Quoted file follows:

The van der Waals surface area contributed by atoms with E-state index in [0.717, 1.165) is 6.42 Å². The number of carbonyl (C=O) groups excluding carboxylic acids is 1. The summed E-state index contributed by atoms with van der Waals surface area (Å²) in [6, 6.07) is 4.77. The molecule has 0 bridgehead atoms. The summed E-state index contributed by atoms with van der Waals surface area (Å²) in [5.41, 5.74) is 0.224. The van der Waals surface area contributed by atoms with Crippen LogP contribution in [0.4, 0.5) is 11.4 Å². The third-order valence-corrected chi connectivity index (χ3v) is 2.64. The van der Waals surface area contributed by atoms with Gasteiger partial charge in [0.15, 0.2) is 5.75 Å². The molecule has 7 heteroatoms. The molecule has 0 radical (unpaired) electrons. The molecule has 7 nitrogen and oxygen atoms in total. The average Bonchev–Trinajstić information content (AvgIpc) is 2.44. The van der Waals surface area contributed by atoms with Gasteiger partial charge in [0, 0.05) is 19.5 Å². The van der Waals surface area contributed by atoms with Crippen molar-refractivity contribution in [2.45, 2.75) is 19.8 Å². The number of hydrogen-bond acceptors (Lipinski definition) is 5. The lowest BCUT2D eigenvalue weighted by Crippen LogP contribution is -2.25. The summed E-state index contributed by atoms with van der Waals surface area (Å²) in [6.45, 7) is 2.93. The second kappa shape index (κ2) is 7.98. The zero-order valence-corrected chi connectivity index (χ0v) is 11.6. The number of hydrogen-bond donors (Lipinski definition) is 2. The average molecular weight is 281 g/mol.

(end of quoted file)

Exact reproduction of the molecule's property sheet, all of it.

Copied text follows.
The van der Waals surface area contributed by atoms with E-state index in [0.717, 1.165) is 6.42 Å². The number of carbonyl (C=O) groups excluding carboxylic acids is 1. The summed E-state index contributed by atoms with van der Waals surface area (Å²) in [6, 6.07) is 4.77. The molecule has 0 bridgehead atoms. The summed E-state index contributed by atoms with van der Waals surface area (Å²) in [5.41, 5.74) is 0.224. The van der Waals surface area contributed by atoms with Crippen LogP contribution in [0.4, 0.5) is 11.4 Å². The third-order valence-corrected chi connectivity index (χ3v) is 2.64. The van der Waals surface area contributed by atoms with Gasteiger partial charge in [0.15, 0.2) is 5.75 Å². The molecule has 7 heteroatoms. The molecule has 0 radical (unpaired) electrons. The molecule has 7 nitrogen and oxygen atoms in total. The average Bonchev–Trinajstić information content (AvgIpc) is 2.44. The van der Waals surface area contributed by atoms with Gasteiger partial charge in [0, 0.05) is 19.5 Å². The van der Waals surface area contributed by atoms with Crippen molar-refractivity contribution in [2.45, 2.75) is 19.8 Å². The number of hydrogen-bond acceptors (Lipinski definition) is 5. The lowest BCUT2D eigenvalue weighted by Crippen LogP contribution is -2.25. The summed E-state index contributed by atoms with van der Waals surface area (Å²) in [6.45, 7) is 2.93. The second kappa shape index (κ2) is 7.98. The zero-order valence-corrected chi connectivity index (χ0v) is 11.6. The number of hydrogen-bond donors (Lipinski definition) is 2. The average molecular weight is 281 g/mol.